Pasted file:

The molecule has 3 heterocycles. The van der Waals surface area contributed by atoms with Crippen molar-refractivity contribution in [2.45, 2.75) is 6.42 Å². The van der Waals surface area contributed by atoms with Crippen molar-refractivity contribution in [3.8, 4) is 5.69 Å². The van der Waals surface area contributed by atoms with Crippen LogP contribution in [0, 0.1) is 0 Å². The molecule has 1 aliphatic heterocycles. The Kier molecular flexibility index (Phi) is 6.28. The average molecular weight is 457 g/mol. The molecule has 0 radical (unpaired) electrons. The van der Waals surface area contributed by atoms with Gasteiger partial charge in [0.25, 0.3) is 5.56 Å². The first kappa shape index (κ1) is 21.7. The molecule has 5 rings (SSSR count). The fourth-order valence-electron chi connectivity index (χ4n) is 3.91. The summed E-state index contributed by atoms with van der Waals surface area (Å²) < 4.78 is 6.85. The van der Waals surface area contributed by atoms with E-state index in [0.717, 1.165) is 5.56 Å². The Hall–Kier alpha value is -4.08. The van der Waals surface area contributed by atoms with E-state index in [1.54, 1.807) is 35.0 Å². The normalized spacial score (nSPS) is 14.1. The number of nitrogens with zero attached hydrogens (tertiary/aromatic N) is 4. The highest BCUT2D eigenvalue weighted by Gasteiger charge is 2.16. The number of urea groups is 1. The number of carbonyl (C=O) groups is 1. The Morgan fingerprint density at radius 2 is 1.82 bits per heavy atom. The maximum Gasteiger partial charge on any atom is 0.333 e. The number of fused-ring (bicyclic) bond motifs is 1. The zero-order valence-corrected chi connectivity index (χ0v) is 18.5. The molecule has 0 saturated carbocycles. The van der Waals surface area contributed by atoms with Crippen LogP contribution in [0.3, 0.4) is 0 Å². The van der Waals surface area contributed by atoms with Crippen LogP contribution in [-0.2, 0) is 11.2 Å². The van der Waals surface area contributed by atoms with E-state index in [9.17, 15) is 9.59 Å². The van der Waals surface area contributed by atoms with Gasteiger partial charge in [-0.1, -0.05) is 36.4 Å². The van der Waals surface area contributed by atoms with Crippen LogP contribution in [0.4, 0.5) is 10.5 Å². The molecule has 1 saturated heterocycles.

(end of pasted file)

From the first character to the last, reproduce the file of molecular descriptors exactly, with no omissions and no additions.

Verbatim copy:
The molecule has 3 heterocycles. The van der Waals surface area contributed by atoms with Crippen molar-refractivity contribution in [2.45, 2.75) is 6.42 Å². The van der Waals surface area contributed by atoms with Crippen molar-refractivity contribution in [3.8, 4) is 5.69 Å². The van der Waals surface area contributed by atoms with Crippen LogP contribution in [0, 0.1) is 0 Å². The molecule has 1 aliphatic heterocycles. The Kier molecular flexibility index (Phi) is 6.28. The average molecular weight is 457 g/mol. The molecule has 0 radical (unpaired) electrons. The van der Waals surface area contributed by atoms with Gasteiger partial charge in [0.25, 0.3) is 5.56 Å². The first kappa shape index (κ1) is 21.7. The molecule has 5 rings (SSSR count). The fourth-order valence-electron chi connectivity index (χ4n) is 3.91. The summed E-state index contributed by atoms with van der Waals surface area (Å²) < 4.78 is 6.85. The van der Waals surface area contributed by atoms with E-state index in [0.717, 1.165) is 5.56 Å². The Hall–Kier alpha value is -4.08. The van der Waals surface area contributed by atoms with E-state index in [1.54, 1.807) is 35.0 Å². The normalized spacial score (nSPS) is 14.1. The number of nitrogens with zero attached hydrogens (tertiary/aromatic N) is 4. The highest BCUT2D eigenvalue weighted by Gasteiger charge is 2.16. The number of urea groups is 1. The number of carbonyl (C=O) groups is 1. The Morgan fingerprint density at radius 2 is 1.82 bits per heavy atom. The maximum Gasteiger partial charge on any atom is 0.333 e. The number of fused-ring (bicyclic) bond motifs is 1. The zero-order valence-corrected chi connectivity index (χ0v) is 18.5. The molecule has 0 saturated carbocycles. The van der Waals surface area contributed by atoms with Crippen LogP contribution in [0.3, 0.4) is 0 Å². The van der Waals surface area contributed by atoms with Crippen LogP contribution in [-0.2, 0) is 11.2 Å². The van der Waals surface area contributed by atoms with E-state index in [9.17, 15) is 9.59 Å². The van der Waals surface area contributed by atoms with Gasteiger partial charge in [-0.1, -0.05) is 36.4 Å². The van der Waals surface area contributed by atoms with Crippen LogP contribution in [0.4, 0.5) is 10.5 Å². The molecule has 1 saturated heterocycles.